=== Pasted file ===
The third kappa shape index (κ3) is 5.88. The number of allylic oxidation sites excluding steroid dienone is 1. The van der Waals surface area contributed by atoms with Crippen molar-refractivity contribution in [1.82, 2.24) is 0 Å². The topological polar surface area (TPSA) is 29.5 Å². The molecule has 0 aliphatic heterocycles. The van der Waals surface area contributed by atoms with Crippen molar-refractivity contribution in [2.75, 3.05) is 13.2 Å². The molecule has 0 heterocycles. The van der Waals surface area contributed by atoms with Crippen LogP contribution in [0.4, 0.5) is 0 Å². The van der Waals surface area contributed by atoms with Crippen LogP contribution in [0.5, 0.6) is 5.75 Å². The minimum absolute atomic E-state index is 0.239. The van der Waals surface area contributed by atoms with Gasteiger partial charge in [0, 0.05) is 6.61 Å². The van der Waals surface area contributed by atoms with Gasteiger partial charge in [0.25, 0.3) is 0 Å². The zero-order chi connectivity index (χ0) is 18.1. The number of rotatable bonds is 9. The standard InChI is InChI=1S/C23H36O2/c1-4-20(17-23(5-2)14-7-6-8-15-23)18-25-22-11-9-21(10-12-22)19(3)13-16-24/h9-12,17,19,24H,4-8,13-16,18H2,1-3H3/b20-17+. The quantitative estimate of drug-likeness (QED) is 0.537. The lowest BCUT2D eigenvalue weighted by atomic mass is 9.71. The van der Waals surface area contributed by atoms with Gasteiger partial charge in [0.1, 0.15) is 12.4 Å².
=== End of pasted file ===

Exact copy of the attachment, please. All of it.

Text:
The third kappa shape index (κ3) is 5.88. The number of allylic oxidation sites excluding steroid dienone is 1. The van der Waals surface area contributed by atoms with Crippen molar-refractivity contribution in [1.82, 2.24) is 0 Å². The topological polar surface area (TPSA) is 29.5 Å². The molecule has 0 aliphatic heterocycles. The van der Waals surface area contributed by atoms with Crippen molar-refractivity contribution in [2.75, 3.05) is 13.2 Å². The molecule has 0 heterocycles. The van der Waals surface area contributed by atoms with Crippen LogP contribution in [0.4, 0.5) is 0 Å². The van der Waals surface area contributed by atoms with Crippen LogP contribution in [0.5, 0.6) is 5.75 Å². The minimum absolute atomic E-state index is 0.239. The van der Waals surface area contributed by atoms with Gasteiger partial charge in [0, 0.05) is 6.61 Å². The van der Waals surface area contributed by atoms with Gasteiger partial charge in [0.25, 0.3) is 0 Å². The zero-order chi connectivity index (χ0) is 18.1. The number of rotatable bonds is 9. The standard InChI is InChI=1S/C23H36O2/c1-4-20(17-23(5-2)14-7-6-8-15-23)18-25-22-11-9-21(10-12-22)19(3)13-16-24/h9-12,17,19,24H,4-8,13-16,18H2,1-3H3/b20-17+. The quantitative estimate of drug-likeness (QED) is 0.537. The lowest BCUT2D eigenvalue weighted by atomic mass is 9.71. The van der Waals surface area contributed by atoms with Gasteiger partial charge in [0.1, 0.15) is 12.4 Å².